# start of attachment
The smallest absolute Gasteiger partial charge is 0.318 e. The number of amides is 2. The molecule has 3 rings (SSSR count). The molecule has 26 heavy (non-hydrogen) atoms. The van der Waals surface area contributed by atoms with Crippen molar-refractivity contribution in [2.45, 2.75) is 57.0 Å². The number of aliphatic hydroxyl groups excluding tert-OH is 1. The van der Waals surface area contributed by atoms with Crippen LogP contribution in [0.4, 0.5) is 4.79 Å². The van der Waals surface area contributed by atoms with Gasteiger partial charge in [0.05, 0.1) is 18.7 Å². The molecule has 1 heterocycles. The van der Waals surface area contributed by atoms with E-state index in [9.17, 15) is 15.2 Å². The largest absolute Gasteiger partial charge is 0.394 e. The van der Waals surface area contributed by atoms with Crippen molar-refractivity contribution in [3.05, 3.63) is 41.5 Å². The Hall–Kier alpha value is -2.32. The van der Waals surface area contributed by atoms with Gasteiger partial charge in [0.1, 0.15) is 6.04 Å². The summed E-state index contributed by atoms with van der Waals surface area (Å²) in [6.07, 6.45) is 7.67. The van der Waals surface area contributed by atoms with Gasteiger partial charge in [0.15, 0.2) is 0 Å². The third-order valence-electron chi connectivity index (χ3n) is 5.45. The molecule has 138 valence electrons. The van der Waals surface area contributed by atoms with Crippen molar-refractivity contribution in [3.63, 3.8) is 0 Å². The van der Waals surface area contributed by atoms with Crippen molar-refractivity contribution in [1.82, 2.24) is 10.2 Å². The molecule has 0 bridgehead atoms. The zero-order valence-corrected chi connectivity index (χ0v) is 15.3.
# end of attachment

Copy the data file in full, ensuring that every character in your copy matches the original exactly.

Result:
The smallest absolute Gasteiger partial charge is 0.318 e. The number of amides is 2. The molecule has 3 rings (SSSR count). The molecule has 26 heavy (non-hydrogen) atoms. The van der Waals surface area contributed by atoms with Crippen molar-refractivity contribution in [2.45, 2.75) is 57.0 Å². The number of aliphatic hydroxyl groups excluding tert-OH is 1. The van der Waals surface area contributed by atoms with Crippen LogP contribution in [0.4, 0.5) is 4.79 Å². The van der Waals surface area contributed by atoms with Gasteiger partial charge in [0.05, 0.1) is 18.7 Å². The molecule has 1 heterocycles. The van der Waals surface area contributed by atoms with E-state index in [9.17, 15) is 15.2 Å². The largest absolute Gasteiger partial charge is 0.394 e. The van der Waals surface area contributed by atoms with Crippen molar-refractivity contribution in [3.05, 3.63) is 41.5 Å². The Hall–Kier alpha value is -2.32. The van der Waals surface area contributed by atoms with Gasteiger partial charge in [0.1, 0.15) is 6.04 Å². The summed E-state index contributed by atoms with van der Waals surface area (Å²) in [6.07, 6.45) is 7.67. The van der Waals surface area contributed by atoms with Gasteiger partial charge in [0.15, 0.2) is 0 Å². The third-order valence-electron chi connectivity index (χ3n) is 5.45. The molecule has 138 valence electrons. The van der Waals surface area contributed by atoms with Crippen molar-refractivity contribution in [3.63, 3.8) is 0 Å². The van der Waals surface area contributed by atoms with Crippen molar-refractivity contribution in [1.82, 2.24) is 10.2 Å². The molecule has 0 bridgehead atoms. The zero-order valence-corrected chi connectivity index (χ0v) is 15.3.